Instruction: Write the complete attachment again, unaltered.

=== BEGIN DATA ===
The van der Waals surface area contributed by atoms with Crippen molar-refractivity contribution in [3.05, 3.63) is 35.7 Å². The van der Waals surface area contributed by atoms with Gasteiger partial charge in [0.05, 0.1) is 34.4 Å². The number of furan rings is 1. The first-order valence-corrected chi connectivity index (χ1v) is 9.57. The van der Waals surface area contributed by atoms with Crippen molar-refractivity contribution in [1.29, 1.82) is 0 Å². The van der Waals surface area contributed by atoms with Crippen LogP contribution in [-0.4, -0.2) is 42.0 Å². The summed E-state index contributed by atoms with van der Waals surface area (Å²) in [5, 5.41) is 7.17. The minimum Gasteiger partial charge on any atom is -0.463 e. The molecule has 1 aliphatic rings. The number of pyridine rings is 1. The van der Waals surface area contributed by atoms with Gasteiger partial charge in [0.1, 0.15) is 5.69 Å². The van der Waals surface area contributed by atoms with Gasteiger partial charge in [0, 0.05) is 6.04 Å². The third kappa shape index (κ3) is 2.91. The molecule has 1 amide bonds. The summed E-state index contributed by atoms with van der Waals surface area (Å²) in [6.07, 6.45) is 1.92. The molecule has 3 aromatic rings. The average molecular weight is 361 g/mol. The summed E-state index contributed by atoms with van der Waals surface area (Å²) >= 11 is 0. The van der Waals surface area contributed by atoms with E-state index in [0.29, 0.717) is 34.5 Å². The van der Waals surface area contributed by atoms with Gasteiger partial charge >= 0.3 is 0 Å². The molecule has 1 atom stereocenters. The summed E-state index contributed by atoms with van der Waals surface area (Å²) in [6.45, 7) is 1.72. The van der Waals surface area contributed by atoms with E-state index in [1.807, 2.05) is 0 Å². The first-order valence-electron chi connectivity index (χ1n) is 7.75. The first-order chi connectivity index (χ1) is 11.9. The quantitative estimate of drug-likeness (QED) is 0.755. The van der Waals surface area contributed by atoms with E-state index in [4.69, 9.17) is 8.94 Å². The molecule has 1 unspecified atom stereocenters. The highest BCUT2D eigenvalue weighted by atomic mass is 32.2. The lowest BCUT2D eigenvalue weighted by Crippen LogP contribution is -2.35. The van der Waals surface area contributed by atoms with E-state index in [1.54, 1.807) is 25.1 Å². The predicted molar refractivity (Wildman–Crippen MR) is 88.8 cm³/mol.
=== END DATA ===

The van der Waals surface area contributed by atoms with Crippen molar-refractivity contribution in [3.05, 3.63) is 35.7 Å². The van der Waals surface area contributed by atoms with Gasteiger partial charge in [0.05, 0.1) is 34.4 Å². The number of furan rings is 1. The first-order valence-corrected chi connectivity index (χ1v) is 9.57. The van der Waals surface area contributed by atoms with Crippen molar-refractivity contribution in [1.29, 1.82) is 0 Å². The van der Waals surface area contributed by atoms with Crippen LogP contribution in [-0.4, -0.2) is 42.0 Å². The summed E-state index contributed by atoms with van der Waals surface area (Å²) in [5, 5.41) is 7.17. The minimum Gasteiger partial charge on any atom is -0.463 e. The molecule has 1 aliphatic rings. The number of pyridine rings is 1. The van der Waals surface area contributed by atoms with Gasteiger partial charge in [0.1, 0.15) is 5.69 Å². The van der Waals surface area contributed by atoms with Gasteiger partial charge in [0, 0.05) is 6.04 Å². The third kappa shape index (κ3) is 2.91. The molecule has 1 amide bonds. The summed E-state index contributed by atoms with van der Waals surface area (Å²) in [6.07, 6.45) is 1.92. The molecule has 3 aromatic rings. The average molecular weight is 361 g/mol. The summed E-state index contributed by atoms with van der Waals surface area (Å²) >= 11 is 0. The van der Waals surface area contributed by atoms with E-state index in [0.29, 0.717) is 34.5 Å². The van der Waals surface area contributed by atoms with Gasteiger partial charge >= 0.3 is 0 Å². The molecule has 1 atom stereocenters. The summed E-state index contributed by atoms with van der Waals surface area (Å²) in [6.45, 7) is 1.72. The van der Waals surface area contributed by atoms with E-state index in [1.807, 2.05) is 0 Å². The first-order valence-electron chi connectivity index (χ1n) is 7.75. The first-order chi connectivity index (χ1) is 11.9. The quantitative estimate of drug-likeness (QED) is 0.755. The van der Waals surface area contributed by atoms with E-state index in [4.69, 9.17) is 8.94 Å². The molecule has 1 unspecified atom stereocenters. The highest BCUT2D eigenvalue weighted by atomic mass is 32.2. The lowest BCUT2D eigenvalue weighted by Crippen LogP contribution is -2.35. The van der Waals surface area contributed by atoms with E-state index in [1.54, 1.807) is 25.1 Å². The predicted molar refractivity (Wildman–Crippen MR) is 88.8 cm³/mol.